Guy Bigland’s bookworks appear deceptively simple; his use of systems and ordering play with both the microcosms of language and the hierarchy of art institutions. He admits that he has bigger plans for All the Paintings in the Museum in the future – “I plan to make a list of all the publicly owned paintings in the country. The charity Art UK (previously called the Public Catalogue Foundation) has catalogued all 212,754 paintings in UK public ownership. This seems like fodder for a book/text/digital work that I need to make!”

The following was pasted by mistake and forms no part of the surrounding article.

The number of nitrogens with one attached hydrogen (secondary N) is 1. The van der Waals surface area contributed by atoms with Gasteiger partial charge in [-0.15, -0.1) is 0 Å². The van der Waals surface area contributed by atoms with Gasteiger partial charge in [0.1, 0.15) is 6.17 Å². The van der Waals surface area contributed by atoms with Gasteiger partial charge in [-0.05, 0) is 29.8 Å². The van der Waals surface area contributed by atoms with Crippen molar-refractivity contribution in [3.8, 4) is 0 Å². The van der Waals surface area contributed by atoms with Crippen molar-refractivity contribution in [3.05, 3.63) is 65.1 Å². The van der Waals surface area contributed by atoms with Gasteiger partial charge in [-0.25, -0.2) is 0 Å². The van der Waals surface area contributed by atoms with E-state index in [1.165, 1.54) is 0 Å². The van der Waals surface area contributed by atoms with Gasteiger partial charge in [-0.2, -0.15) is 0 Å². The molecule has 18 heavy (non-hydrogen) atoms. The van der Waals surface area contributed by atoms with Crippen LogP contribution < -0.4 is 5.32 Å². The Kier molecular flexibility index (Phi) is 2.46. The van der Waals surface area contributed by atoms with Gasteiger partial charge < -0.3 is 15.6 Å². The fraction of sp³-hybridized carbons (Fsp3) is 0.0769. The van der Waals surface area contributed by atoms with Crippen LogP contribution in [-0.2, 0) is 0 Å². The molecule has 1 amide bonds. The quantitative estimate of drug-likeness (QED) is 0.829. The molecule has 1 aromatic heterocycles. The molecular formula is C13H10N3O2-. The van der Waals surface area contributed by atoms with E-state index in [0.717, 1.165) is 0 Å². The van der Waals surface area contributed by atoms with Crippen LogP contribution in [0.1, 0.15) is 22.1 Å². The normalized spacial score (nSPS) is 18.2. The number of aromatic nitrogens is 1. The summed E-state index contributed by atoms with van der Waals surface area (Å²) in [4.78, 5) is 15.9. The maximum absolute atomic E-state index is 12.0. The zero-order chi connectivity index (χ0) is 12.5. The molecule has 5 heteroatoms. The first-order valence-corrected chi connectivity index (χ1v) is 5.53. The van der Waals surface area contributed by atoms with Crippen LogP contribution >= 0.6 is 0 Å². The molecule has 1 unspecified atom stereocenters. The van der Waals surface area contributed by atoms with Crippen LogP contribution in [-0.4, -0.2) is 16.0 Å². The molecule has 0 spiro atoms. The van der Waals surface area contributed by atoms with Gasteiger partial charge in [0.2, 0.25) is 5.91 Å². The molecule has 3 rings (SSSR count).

And finally – what reception did the Fitzwilliam give All the Paintings in the Museum? “Once the book had gained some attention in the artists’ book world and art press I contacted the Fitzwilliam Book Shop to see if they would be interested in stocking it. They said their customers would only buy books with quality reproductions and words alone are not enough.” We wholeheartedly disagree.